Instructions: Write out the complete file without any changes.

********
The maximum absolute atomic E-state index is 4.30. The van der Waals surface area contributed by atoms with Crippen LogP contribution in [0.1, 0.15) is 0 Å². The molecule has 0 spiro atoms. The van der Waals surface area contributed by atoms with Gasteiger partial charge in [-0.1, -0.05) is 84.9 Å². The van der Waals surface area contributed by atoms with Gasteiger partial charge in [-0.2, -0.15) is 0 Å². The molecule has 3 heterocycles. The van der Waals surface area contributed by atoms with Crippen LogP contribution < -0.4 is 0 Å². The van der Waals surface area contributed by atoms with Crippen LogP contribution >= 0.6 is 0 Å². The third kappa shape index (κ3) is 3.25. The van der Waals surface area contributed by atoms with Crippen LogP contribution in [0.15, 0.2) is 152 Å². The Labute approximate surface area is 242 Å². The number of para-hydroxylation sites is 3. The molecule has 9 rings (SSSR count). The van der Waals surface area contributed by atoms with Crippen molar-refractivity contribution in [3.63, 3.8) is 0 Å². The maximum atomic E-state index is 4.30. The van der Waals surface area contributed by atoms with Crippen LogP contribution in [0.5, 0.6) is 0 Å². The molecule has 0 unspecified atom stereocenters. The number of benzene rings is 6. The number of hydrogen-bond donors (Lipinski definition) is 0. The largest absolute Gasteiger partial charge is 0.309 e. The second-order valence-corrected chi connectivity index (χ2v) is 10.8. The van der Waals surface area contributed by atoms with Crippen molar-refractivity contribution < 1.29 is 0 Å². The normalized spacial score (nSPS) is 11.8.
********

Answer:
The maximum absolute atomic E-state index is 4.30. The van der Waals surface area contributed by atoms with Crippen LogP contribution in [0.1, 0.15) is 0 Å². The molecule has 0 spiro atoms. The van der Waals surface area contributed by atoms with Gasteiger partial charge in [-0.1, -0.05) is 84.9 Å². The van der Waals surface area contributed by atoms with Gasteiger partial charge in [-0.2, -0.15) is 0 Å². The molecule has 3 heterocycles. The van der Waals surface area contributed by atoms with Crippen LogP contribution < -0.4 is 0 Å². The van der Waals surface area contributed by atoms with Crippen LogP contribution >= 0.6 is 0 Å². The third kappa shape index (κ3) is 3.25. The van der Waals surface area contributed by atoms with Crippen LogP contribution in [0.15, 0.2) is 152 Å². The Labute approximate surface area is 242 Å². The number of para-hydroxylation sites is 3. The molecule has 9 rings (SSSR count). The van der Waals surface area contributed by atoms with Crippen molar-refractivity contribution in [3.63, 3.8) is 0 Å². The maximum atomic E-state index is 4.30. The van der Waals surface area contributed by atoms with Crippen LogP contribution in [0.5, 0.6) is 0 Å². The molecule has 0 unspecified atom stereocenters. The number of benzene rings is 6. The number of hydrogen-bond donors (Lipinski definition) is 0. The largest absolute Gasteiger partial charge is 0.309 e. The second-order valence-corrected chi connectivity index (χ2v) is 10.8. The van der Waals surface area contributed by atoms with Crippen molar-refractivity contribution < 1.29 is 0 Å². The normalized spacial score (nSPS) is 11.8.